September 9, 2014


In my review of Joe, I mentioned how I liked David Gordon Green’s return to smaller, character driven stories.  His newest film, Manglehorn, is another character piece, and while I stand by my appreciation for his decision to make this kind of movie, it also failed to hook me.  It’s an interesting film in how it tries to handle a character who is an intriguing collection of contradictions with regards to how he interacts with others, but eventually his navel-gazing and obsession with a lost love becomes tedious.

A.J. Manglehorn (Al Pacino) is a tired, lonely locksmith who continues to write letters to a woman named Clara even though the letters always returned unopened.  He passes his days being cordial during his errands, tending to his cat, flirting with a bank teller (Holly Hunter), and other events to pass the time like playing slot machines or having lunch with acquaintances.  He’s not a recluse, but he’s not outgoing.  He’s a good grandfather but his son (Chris Messina) considers Manglehorn to be a bad father.  There’s no easy description for Manglehorn, but we know he can’t get over Clara.


Manglehorn lives in moments so small that they’re almost insignificant.  On the one hand, I can appreciate Green taking the time to just spend time with his main character doing nothing of great importance.  It’s almost like Green saw a person in a restaurant or on a street and worked backwards.  He imagined a story and inner life around a total stranger.  Green didn’t turn him into some extravagant, colorful figure.  He made him ordinary, and ordinary can be interesting for a while because these characters are rare in cinema.  “I’m just a person,” Manglehorn says at one point.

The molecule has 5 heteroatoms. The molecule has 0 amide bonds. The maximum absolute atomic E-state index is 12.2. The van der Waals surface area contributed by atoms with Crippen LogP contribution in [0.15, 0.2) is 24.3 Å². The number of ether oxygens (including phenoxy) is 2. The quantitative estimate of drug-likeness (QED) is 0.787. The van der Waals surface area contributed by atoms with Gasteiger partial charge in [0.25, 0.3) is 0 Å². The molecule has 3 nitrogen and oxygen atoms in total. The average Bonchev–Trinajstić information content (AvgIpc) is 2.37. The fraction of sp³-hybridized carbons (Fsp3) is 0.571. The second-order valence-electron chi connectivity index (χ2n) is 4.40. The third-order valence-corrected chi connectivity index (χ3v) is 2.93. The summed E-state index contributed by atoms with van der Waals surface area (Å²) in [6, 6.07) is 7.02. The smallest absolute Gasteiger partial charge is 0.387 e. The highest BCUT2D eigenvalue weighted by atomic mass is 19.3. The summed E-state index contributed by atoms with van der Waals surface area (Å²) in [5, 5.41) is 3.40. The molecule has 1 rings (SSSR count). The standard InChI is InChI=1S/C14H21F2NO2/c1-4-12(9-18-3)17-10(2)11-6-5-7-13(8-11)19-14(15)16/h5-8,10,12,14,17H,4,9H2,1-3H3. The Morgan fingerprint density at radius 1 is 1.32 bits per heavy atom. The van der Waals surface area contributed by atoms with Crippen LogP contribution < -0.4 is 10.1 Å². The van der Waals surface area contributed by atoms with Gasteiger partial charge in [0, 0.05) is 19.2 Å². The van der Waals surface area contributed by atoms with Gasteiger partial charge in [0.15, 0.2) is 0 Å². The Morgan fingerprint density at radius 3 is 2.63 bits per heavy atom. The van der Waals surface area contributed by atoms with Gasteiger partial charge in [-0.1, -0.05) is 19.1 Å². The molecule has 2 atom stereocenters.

But the movie is always tempting us with just a little bit more.  In one of his letters to Clara, Manglehorn says people don’t mean anything to him, but he’s not a hermit or even particularly antisocial.  He’s guarded.  At some points, the movie will take leave of reality and Green will send us on a trippy moment like Manglehorn walking in slow motion past a six-car pileup or having his mumbling play over a dizzying walk through a seedy location. Green always has us on uneven ground, and it’s exhausting, yet also tempting because the movie doesn’t feel hollow.

David Gordon Green isn’t pretentious, and Manglehorn doesn’t feel like it’s trying to make something out of nothing.  There’s a great deal of sympathy for the main character, and Pacino gives a lovely performance.  I suppose if one were to put in the mental energy, they could piece the movie together into a fairly rewarding experience.  But for me, Manglehorn is an exhausting curiosity.  There’s neat symbolism like a beehive on his mailbox and cool motifs like his possessions continuing to break.  Unfortunately, when it came to Manglehorn, I could only share in his weariness.

Rating: C

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Manglehorn Review

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